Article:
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Opinions & observations: Cultured meat research deserves public funding, especially amid COVID-19

August 7, 2020 Jon Hochschartner
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The federal government should invest money into cultured meat research. For those unaware, cultured meat is grown from cells, without slaughtering animals. It will benefit human health, the environment, and animal welfare. Development of this revolutionary technology is too important — and too urgent — to leave to the private sector.

Dr. Mark Post created the first cultured beef hamburger in 2013. It cost a whopping $280,000. Soon he thinks that price could be reduced to $10. Still, more research is required to make cultured meat economically viable.

The health benefits of this new form of protein are clear. Unlike slaughtered meat, which is processed in filthy abattoirs, cultured meat is produced in a sterile environment. It’s not pumped full of artificial growth hormones and unnecessary antibiotics. Of course, the latter helps create antibiotic resistance in bacterial disease.

Jon Hochschartner. Photo courtesy of Hochschartner

“Scientific evidence demonstrates that overuse of antibiotics in animals can contribute to the emergence of antibiotic resistance,” said Dr. Kazuaki Miyagishima of the World Health Organization. “The volume of antibiotics used in animals is continuing to increase worldwide, driven by a growing demand for foods of animal origin, often produced through intensive animal husbandry.”

We’re currently living through a global crisis caused by a zoonotic virus known as COVID-19. In recent years, we’ve seen a number of diseases make the leap from animals to humans. You might know some of them as bird flu or swine flu. Cultured meat removes such risk from food production.

“Both farmed and caged wild animals create the perfect breeding ground for zoonotic diseases,” Liz Specht wrote for Wired. “Extraordinarily high population densities, prolonged heightened stress levels, poor sanitation, and unnatural diets create a veritable speed-dating event for viruses to rendezvous with a weakened human host and transcend the species barrier.”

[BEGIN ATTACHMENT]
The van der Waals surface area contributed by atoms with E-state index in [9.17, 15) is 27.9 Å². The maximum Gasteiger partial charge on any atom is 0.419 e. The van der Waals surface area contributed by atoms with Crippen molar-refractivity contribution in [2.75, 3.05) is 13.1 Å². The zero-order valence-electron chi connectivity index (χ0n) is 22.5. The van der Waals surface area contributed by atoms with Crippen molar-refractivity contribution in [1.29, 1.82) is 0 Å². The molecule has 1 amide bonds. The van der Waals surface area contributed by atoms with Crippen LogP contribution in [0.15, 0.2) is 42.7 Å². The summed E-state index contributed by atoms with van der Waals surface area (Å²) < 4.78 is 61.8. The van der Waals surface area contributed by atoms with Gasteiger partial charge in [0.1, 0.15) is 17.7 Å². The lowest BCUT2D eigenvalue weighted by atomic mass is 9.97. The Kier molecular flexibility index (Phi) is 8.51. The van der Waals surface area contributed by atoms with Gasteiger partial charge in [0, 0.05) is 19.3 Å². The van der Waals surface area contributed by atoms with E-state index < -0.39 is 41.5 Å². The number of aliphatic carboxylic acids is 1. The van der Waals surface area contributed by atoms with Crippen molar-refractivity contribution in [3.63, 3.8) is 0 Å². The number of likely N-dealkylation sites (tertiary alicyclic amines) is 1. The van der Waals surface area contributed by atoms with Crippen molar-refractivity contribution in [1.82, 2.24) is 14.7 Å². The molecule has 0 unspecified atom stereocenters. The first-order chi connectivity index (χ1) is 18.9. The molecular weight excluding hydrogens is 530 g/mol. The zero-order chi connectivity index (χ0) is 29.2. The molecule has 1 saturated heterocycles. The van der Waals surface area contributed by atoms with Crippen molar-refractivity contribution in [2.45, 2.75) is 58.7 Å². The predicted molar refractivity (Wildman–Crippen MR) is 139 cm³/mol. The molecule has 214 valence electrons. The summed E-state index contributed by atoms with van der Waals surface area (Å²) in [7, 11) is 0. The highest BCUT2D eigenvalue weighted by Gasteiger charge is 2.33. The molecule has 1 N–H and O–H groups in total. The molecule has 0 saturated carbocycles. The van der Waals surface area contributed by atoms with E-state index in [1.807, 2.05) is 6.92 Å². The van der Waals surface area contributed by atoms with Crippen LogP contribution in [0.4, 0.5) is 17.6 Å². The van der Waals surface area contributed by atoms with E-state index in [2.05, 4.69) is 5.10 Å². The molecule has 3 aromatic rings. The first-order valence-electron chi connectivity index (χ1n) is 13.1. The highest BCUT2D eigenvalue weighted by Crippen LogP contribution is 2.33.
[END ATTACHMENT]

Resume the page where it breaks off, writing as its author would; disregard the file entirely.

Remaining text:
The environmental benefits of cultured meat are also noteworthy. The greenhouse gas emissions, fresh water and land required to produce it are a tiny fraction of those necessary to raise livestock. Meanwhile, since cultured meat is produced in a closed system, there is no runoff of agricultural waste into rivers and oceans.

“Livestock are one of the most significant contributors to today’s most serious environmental problems,” said Henning Steinfeld of the United Nations’ Food and Agriculture Organization. “Urgent action is required to remedy the situation.”

Finally, the benefits to animal welfare derived from cultured meat should be obvious. There is no debeaking, forced molting or mechanized slaughter. There are no battery cages, gestation crates, or livestock trucks. All of these can be relegated to a less kind, less enlightened past.

“The fate of farm animals is not an ethical side issue,” Yuval Noah Harar wrote in The Guardian. “It concerns the majority of Earth’s large creatures: tens of billions of sentient beings, each with a complex world of sensations and emotions, but which live and die on an industrial production line.”

The federal government can accomplish incredible things when it chooses. It helped defeat Nazism and put a man on the Moon. I have no doubt that with a comparatively small investment in cultured meat research, we could do amazing things for human health, the environment and animal welfare.

Jon Hochschartner is the author of a number of books about animal rights history. He thinks the first two Strokes albums are pretty much perfect. Visit his website at

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